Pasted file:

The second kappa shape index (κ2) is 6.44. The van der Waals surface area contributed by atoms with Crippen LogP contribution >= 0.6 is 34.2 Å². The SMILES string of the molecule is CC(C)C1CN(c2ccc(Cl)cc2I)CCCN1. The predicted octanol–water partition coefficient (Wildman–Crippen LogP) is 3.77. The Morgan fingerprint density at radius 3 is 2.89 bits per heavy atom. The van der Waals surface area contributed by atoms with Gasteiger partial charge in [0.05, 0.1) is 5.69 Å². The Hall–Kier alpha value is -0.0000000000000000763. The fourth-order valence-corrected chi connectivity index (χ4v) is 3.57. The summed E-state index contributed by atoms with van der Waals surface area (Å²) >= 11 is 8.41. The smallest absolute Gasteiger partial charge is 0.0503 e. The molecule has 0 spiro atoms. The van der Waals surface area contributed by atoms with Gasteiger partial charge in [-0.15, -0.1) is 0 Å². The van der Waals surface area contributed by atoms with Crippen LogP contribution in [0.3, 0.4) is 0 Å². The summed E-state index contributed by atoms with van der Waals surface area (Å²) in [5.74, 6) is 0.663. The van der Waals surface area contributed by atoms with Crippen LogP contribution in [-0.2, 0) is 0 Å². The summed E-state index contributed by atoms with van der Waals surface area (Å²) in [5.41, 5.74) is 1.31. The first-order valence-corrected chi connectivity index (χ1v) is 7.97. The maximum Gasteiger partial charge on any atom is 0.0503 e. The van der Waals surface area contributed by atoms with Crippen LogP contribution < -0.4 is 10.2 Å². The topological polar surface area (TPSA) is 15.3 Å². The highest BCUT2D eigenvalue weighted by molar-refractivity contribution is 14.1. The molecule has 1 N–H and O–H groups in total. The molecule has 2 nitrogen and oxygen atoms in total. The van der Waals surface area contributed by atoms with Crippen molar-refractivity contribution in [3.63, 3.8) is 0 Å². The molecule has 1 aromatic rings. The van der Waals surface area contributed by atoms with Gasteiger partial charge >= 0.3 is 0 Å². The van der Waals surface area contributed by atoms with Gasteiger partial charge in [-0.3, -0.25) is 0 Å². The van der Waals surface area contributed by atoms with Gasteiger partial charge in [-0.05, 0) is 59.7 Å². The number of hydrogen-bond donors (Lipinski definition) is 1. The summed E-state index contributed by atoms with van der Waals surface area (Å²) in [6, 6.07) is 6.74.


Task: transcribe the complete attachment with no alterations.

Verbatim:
The second kappa shape index (κ2) is 6.44. The van der Waals surface area contributed by atoms with Crippen LogP contribution >= 0.6 is 34.2 Å². The SMILES string of the molecule is CC(C)C1CN(c2ccc(Cl)cc2I)CCCN1. The predicted octanol–water partition coefficient (Wildman–Crippen LogP) is 3.77. The Morgan fingerprint density at radius 3 is 2.89 bits per heavy atom. The van der Waals surface area contributed by atoms with Gasteiger partial charge in [0.05, 0.1) is 5.69 Å². The Hall–Kier alpha value is -0.0000000000000000763. The fourth-order valence-corrected chi connectivity index (χ4v) is 3.57. The summed E-state index contributed by atoms with van der Waals surface area (Å²) >= 11 is 8.41. The smallest absolute Gasteiger partial charge is 0.0503 e. The molecule has 0 spiro atoms. The van der Waals surface area contributed by atoms with Gasteiger partial charge in [-0.15, -0.1) is 0 Å². The van der Waals surface area contributed by atoms with Crippen LogP contribution in [0.3, 0.4) is 0 Å². The summed E-state index contributed by atoms with van der Waals surface area (Å²) in [5.74, 6) is 0.663. The van der Waals surface area contributed by atoms with Crippen LogP contribution in [-0.2, 0) is 0 Å². The summed E-state index contributed by atoms with van der Waals surface area (Å²) in [5.41, 5.74) is 1.31. The first-order valence-corrected chi connectivity index (χ1v) is 7.97. The maximum Gasteiger partial charge on any atom is 0.0503 e. The van der Waals surface area contributed by atoms with Crippen LogP contribution < -0.4 is 10.2 Å². The topological polar surface area (TPSA) is 15.3 Å². The highest BCUT2D eigenvalue weighted by molar-refractivity contribution is 14.1. The molecule has 1 N–H and O–H groups in total. The molecule has 2 nitrogen and oxygen atoms in total. The van der Waals surface area contributed by atoms with Crippen molar-refractivity contribution in [3.63, 3.8) is 0 Å². The molecule has 1 aromatic rings. The van der Waals surface area contributed by atoms with Gasteiger partial charge >= 0.3 is 0 Å². The van der Waals surface area contributed by atoms with Gasteiger partial charge in [-0.3, -0.25) is 0 Å². The van der Waals surface area contributed by atoms with Gasteiger partial charge in [-0.05, 0) is 59.7 Å². The number of hydrogen-bond donors (Lipinski definition) is 1. The summed E-state index contributed by atoms with van der Waals surface area (Å²) in [6, 6.07) is 6.74.